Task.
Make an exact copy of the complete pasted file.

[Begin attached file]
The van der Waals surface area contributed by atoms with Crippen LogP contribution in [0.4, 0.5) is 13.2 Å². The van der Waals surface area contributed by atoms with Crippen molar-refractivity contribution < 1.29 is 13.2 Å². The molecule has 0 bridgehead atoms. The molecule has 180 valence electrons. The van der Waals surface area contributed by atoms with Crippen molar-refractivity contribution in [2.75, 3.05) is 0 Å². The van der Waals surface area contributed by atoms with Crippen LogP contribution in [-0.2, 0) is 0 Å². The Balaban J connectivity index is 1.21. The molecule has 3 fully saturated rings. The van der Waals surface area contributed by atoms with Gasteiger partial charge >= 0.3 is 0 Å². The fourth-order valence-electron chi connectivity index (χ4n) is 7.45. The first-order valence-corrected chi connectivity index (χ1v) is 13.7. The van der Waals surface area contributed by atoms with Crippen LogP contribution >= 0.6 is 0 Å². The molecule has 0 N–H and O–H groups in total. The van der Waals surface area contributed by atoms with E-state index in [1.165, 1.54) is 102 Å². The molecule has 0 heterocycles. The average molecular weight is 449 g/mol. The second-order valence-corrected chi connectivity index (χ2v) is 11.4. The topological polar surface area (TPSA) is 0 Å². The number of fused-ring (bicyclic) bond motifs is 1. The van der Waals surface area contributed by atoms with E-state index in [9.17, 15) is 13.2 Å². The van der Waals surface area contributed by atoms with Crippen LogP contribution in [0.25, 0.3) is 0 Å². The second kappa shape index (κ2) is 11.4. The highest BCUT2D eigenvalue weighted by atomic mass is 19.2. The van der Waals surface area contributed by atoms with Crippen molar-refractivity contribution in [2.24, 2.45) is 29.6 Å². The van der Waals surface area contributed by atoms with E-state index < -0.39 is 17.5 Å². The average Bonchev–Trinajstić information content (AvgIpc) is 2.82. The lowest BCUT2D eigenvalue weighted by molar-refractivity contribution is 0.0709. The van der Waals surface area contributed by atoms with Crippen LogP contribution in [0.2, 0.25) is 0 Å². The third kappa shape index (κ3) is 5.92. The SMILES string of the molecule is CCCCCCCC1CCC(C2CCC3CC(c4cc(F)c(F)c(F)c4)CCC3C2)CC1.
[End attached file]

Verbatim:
The van der Waals surface area contributed by atoms with Crippen LogP contribution in [0.4, 0.5) is 13.2 Å². The van der Waals surface area contributed by atoms with Crippen molar-refractivity contribution < 1.29 is 13.2 Å². The molecule has 0 bridgehead atoms. The molecule has 180 valence electrons. The van der Waals surface area contributed by atoms with Crippen molar-refractivity contribution in [2.75, 3.05) is 0 Å². The van der Waals surface area contributed by atoms with Crippen LogP contribution in [-0.2, 0) is 0 Å². The Balaban J connectivity index is 1.21. The molecule has 3 fully saturated rings. The van der Waals surface area contributed by atoms with Gasteiger partial charge >= 0.3 is 0 Å². The fourth-order valence-electron chi connectivity index (χ4n) is 7.45. The first-order valence-corrected chi connectivity index (χ1v) is 13.7. The van der Waals surface area contributed by atoms with Crippen LogP contribution >= 0.6 is 0 Å². The molecule has 0 N–H and O–H groups in total. The van der Waals surface area contributed by atoms with E-state index in [1.165, 1.54) is 102 Å². The molecule has 0 heterocycles. The average molecular weight is 449 g/mol. The second-order valence-corrected chi connectivity index (χ2v) is 11.4. The topological polar surface area (TPSA) is 0 Å². The number of fused-ring (bicyclic) bond motifs is 1. The van der Waals surface area contributed by atoms with E-state index in [9.17, 15) is 13.2 Å². The van der Waals surface area contributed by atoms with Crippen LogP contribution in [0.25, 0.3) is 0 Å². The second kappa shape index (κ2) is 11.4. The highest BCUT2D eigenvalue weighted by atomic mass is 19.2. The van der Waals surface area contributed by atoms with Crippen molar-refractivity contribution in [2.24, 2.45) is 29.6 Å². The van der Waals surface area contributed by atoms with E-state index < -0.39 is 17.5 Å². The average Bonchev–Trinajstić information content (AvgIpc) is 2.82. The lowest BCUT2D eigenvalue weighted by molar-refractivity contribution is 0.0709. The van der Waals surface area contributed by atoms with Crippen LogP contribution in [0.2, 0.25) is 0 Å². The third kappa shape index (κ3) is 5.92. The SMILES string of the molecule is CCCCCCCC1CCC(C2CCC3CC(c4cc(F)c(F)c(F)c4)CCC3C2)CC1.